* Get the current time at the event, where the event has a timezone offset
* of $evt_offset hours
* @param integer $evt_offset Offset for time
* @return integer
public static function getEventTime($evt_offset)
$here = new DateTimeZone(date_default_timezone_get());
$hoffset = $here->getOffset(new DateTime("now", $here));
$off = (time() - $hoffset) + ($evt_offset * 3600);
return $off;

* Returns a formatted version of getDatetimeFromUnixtime.
* @param integer $unixtime Unix time to format
* @param string $timezone Timezone to set for timestamp
* @param string $format Format to return
* @return string
public static function formattedEventDatetimeFromUnixtime(
) {
$datetime = static::getDatetimeFromUnixtime($unixtime, $timezone);
$retval = $datetime->format($format);

return $retval;

When PHP Documentor is applied to this code snippet (there's more in the actual class than shown above), the result is something like this:

Running PHP Documentor even on a project without comments still gives an impression of the structure of the project and allows users to look at what is there. Any comments that are then added will appear in the output. This tool ties in quite nicely with the PHP Code Sniffer that was already mentioned because many of the PHP Code Sniffer standards require PHP Documentor comments to be present. Again, this tool works best when it's run regularly and automatically – it's common to have the API docs regenerate overnight or after each change is merged so that they stay up to date and useful as a reference.

03. Supervisord

Supervisord (pronounced “supervisor dee”) is one of those tools that you don't need until you write a particular style of application – and then you can't imagine how you lived without it. Web applications begin their life as a simple set of code serving responses to incoming requests. As they grow more complex, there are other tasks that need to take place either periodically or in response to a particular event. So how does Supervisord help?
Supervisord looks after long-running processes. If something crashes, Supervisord will try to restart the process; if the process keeps dying quickly, then Supervisord will give up. There are a few separate things that can commonly be found running under Supervisord on my own systems:

  • IRC bots
  • Worker scripts that pull jobs from a queue
  • PHP/node.js applications serving requests from the command line

Supervisord is very easy to install on most platforms (via my package manager on my Linux system, for example) and comes with a control panel called SupervisorCTL. When I run it, I see something like:

From this, you can see that there are a bunch of processes running (some stopped) and how long they have all been running (I restarted my server yesterday!). This control panel gives me a way to check on things, to see the logged output of all the various tasks, and to stop, start or restart a worker. Long-running processes can be difficult to monitor and this tool makes that very easy. Once your application is beyond the serving web pages stage, Supervisord is your friend.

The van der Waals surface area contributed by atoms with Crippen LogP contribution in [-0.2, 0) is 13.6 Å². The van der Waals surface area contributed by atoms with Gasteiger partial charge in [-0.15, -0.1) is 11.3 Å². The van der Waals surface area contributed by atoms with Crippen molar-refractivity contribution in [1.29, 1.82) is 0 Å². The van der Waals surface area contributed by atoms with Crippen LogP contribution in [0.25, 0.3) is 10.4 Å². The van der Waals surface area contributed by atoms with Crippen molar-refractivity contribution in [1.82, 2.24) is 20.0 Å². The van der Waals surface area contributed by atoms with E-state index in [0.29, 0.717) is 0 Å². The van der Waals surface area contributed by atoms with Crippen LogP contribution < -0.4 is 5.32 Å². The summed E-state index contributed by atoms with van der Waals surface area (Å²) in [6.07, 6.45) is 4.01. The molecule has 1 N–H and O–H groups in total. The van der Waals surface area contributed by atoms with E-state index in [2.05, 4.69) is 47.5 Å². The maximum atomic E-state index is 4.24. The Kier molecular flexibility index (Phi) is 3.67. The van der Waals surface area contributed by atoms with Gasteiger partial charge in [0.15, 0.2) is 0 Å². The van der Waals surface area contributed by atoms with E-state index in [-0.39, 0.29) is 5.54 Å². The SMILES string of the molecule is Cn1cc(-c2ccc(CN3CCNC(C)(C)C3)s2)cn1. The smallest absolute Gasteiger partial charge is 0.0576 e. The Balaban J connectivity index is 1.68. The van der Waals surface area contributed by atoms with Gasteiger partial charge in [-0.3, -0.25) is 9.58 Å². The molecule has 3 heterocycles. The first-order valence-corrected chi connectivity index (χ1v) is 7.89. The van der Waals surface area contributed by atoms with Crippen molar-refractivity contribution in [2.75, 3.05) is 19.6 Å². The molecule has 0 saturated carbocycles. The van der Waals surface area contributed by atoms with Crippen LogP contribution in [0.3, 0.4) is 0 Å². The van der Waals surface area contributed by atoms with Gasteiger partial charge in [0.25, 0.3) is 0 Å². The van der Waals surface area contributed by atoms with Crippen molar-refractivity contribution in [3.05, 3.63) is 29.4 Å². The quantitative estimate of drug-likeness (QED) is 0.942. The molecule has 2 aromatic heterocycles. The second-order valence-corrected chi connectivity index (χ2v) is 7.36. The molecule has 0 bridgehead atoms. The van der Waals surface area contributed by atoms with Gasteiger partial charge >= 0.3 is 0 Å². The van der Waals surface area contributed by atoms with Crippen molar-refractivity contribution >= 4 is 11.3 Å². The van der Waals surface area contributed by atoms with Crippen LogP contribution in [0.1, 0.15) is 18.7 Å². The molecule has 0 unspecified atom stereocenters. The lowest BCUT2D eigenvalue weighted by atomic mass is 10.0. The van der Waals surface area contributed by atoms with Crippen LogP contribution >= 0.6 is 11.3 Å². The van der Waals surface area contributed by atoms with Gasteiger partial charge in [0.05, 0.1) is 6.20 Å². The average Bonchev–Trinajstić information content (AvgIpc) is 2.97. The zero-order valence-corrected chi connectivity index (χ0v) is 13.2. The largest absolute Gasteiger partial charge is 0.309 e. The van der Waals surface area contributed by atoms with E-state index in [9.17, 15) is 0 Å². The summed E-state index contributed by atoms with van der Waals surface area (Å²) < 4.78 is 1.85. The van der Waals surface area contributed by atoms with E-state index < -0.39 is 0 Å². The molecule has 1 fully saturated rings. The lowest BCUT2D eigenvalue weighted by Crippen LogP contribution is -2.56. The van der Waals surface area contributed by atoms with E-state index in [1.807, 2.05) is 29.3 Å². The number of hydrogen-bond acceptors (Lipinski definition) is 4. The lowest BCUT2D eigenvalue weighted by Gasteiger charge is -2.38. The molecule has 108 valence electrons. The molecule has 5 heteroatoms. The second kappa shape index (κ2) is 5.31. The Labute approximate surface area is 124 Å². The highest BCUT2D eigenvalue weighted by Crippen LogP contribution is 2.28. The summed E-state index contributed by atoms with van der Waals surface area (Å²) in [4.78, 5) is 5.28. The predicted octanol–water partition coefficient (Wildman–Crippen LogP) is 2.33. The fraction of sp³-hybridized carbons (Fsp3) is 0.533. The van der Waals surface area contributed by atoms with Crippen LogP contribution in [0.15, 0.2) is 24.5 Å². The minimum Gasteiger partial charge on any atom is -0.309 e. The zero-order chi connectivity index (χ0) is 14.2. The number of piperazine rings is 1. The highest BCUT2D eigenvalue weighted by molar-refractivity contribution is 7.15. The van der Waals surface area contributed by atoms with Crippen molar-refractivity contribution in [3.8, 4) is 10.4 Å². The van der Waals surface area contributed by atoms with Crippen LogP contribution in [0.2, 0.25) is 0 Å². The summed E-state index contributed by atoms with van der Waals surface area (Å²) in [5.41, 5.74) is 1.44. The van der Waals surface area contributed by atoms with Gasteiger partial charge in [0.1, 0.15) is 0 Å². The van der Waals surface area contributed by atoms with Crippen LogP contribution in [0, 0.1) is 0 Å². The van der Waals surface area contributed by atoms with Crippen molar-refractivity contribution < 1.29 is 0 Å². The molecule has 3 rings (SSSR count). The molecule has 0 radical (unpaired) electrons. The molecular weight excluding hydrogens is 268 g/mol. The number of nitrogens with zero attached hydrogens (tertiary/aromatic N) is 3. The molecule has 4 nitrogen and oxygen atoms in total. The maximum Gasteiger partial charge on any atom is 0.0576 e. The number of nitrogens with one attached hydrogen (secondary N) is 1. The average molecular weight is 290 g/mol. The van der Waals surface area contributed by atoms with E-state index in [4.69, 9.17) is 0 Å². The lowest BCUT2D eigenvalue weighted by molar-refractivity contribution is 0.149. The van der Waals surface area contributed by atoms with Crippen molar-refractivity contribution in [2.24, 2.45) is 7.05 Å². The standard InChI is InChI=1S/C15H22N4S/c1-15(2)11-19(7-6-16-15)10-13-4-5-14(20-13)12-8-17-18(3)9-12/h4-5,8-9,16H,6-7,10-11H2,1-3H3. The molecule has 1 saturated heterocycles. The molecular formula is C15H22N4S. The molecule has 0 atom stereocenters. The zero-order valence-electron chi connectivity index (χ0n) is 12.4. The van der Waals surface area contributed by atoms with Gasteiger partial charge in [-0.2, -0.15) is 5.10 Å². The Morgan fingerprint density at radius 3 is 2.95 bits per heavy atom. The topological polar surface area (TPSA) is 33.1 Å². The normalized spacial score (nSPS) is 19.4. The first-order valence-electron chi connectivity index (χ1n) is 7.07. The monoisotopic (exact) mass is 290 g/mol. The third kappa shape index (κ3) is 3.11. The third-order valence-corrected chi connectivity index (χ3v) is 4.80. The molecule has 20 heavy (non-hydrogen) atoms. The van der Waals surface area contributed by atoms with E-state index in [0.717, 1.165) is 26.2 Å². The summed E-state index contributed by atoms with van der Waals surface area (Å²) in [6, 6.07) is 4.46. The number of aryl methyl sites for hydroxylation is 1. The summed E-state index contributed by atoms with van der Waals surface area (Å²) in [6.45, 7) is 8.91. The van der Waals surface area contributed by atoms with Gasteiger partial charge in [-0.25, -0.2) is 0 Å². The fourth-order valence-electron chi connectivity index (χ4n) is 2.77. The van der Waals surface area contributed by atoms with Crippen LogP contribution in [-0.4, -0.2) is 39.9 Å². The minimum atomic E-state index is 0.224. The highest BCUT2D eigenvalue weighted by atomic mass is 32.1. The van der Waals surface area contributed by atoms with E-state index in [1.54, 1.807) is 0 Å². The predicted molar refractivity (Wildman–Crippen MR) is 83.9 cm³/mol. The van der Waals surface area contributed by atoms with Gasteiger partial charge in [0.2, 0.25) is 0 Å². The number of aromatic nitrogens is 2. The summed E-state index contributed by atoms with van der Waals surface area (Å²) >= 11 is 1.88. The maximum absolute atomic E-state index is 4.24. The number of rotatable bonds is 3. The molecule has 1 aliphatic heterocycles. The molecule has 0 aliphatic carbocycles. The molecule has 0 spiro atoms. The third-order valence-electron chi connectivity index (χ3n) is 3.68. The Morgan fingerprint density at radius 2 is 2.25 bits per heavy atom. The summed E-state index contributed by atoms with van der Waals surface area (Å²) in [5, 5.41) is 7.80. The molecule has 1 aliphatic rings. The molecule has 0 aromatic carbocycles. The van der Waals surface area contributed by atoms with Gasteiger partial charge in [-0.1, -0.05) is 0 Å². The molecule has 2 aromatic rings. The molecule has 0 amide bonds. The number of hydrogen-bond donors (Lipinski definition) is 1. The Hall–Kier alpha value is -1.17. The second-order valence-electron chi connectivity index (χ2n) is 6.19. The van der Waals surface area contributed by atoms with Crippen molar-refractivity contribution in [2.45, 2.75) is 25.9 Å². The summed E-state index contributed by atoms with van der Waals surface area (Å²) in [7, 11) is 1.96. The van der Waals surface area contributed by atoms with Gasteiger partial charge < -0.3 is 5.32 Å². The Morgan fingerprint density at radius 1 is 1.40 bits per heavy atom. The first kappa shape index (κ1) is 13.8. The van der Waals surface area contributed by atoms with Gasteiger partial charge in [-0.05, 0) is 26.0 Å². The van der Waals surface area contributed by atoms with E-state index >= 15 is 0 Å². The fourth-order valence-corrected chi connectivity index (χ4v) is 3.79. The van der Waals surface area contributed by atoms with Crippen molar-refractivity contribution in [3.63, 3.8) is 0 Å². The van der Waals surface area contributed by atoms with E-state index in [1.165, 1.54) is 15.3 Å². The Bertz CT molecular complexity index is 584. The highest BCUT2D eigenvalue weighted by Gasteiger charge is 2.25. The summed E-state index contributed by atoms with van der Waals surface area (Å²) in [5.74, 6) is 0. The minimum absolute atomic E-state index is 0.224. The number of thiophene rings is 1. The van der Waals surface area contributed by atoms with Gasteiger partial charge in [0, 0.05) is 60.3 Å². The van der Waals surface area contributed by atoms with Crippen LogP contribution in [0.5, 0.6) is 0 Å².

04. Phing

Phing is a build system along the same lines as Ant. It's a very simple, platform-independent way of running commands to run various jobs in your project. Many projects use it for deployment, but it can also perform any number of other tasks for you too, such as running test suites and using static analysis tools such as PHP Documentor and PHP Code Sniffer that were already mentioned in this post.

Phing is available via PEAR and has its own PEAR channel so you can install it along the same lines as the other PHP-based tools we've seen, using these commands:

pear channel-discover
pear install phing/phing

Once it's there, again you have a new command available at your command line. Phing reads build files written in XML (very close to the Ant syntax, but not quite compatible), which can specify a number of 'targets', or commands that Phing knows how to run. Here's a small example:

<?xml version="1.0" encoding="UTF-8"?>
<project name="joindin" default="build" basedir=".">

<target name="phpdoc" description="Generate API documentation using PHPDocumentor">
<phpdoc2 destdir="${basedir}/build/api">
<fileset dir="${source}" />

<target name="phplint" description="Run php -l over the fileset">
<phplint haltonfailure="true">
<fileset dir="${source}">
<include name="**/*.php"/>

<target name="build" depends="phpdoc, phplint"/>